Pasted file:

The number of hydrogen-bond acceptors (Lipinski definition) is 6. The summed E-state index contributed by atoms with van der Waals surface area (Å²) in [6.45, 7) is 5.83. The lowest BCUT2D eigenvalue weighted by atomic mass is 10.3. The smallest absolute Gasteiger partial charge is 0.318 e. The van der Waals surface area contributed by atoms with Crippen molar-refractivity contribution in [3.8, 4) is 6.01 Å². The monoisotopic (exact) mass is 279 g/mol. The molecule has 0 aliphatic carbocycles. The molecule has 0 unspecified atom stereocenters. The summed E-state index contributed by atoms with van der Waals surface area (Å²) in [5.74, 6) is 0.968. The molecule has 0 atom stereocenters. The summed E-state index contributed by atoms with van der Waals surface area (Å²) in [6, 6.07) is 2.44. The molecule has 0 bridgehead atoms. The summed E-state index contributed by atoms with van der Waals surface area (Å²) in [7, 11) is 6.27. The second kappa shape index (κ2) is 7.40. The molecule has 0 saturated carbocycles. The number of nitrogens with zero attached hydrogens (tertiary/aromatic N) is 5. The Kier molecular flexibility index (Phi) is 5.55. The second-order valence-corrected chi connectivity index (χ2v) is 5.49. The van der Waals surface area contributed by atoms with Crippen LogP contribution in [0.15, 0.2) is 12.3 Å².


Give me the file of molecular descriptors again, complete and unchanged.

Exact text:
The number of hydrogen-bond acceptors (Lipinski definition) is 6. The summed E-state index contributed by atoms with van der Waals surface area (Å²) in [6.45, 7) is 5.83. The lowest BCUT2D eigenvalue weighted by atomic mass is 10.3. The smallest absolute Gasteiger partial charge is 0.318 e. The van der Waals surface area contributed by atoms with Crippen molar-refractivity contribution in [3.8, 4) is 6.01 Å². The monoisotopic (exact) mass is 279 g/mol. The molecule has 0 aliphatic carbocycles. The molecule has 0 unspecified atom stereocenters. The summed E-state index contributed by atoms with van der Waals surface area (Å²) in [5.74, 6) is 0.968. The molecule has 0 atom stereocenters. The summed E-state index contributed by atoms with van der Waals surface area (Å²) in [6, 6.07) is 2.44. The molecule has 0 bridgehead atoms. The summed E-state index contributed by atoms with van der Waals surface area (Å²) in [7, 11) is 6.27. The second kappa shape index (κ2) is 7.40. The molecule has 0 saturated carbocycles. The number of nitrogens with zero attached hydrogens (tertiary/aromatic N) is 5. The Kier molecular flexibility index (Phi) is 5.55. The second-order valence-corrected chi connectivity index (χ2v) is 5.49. The van der Waals surface area contributed by atoms with Crippen LogP contribution in [0.15, 0.2) is 12.3 Å².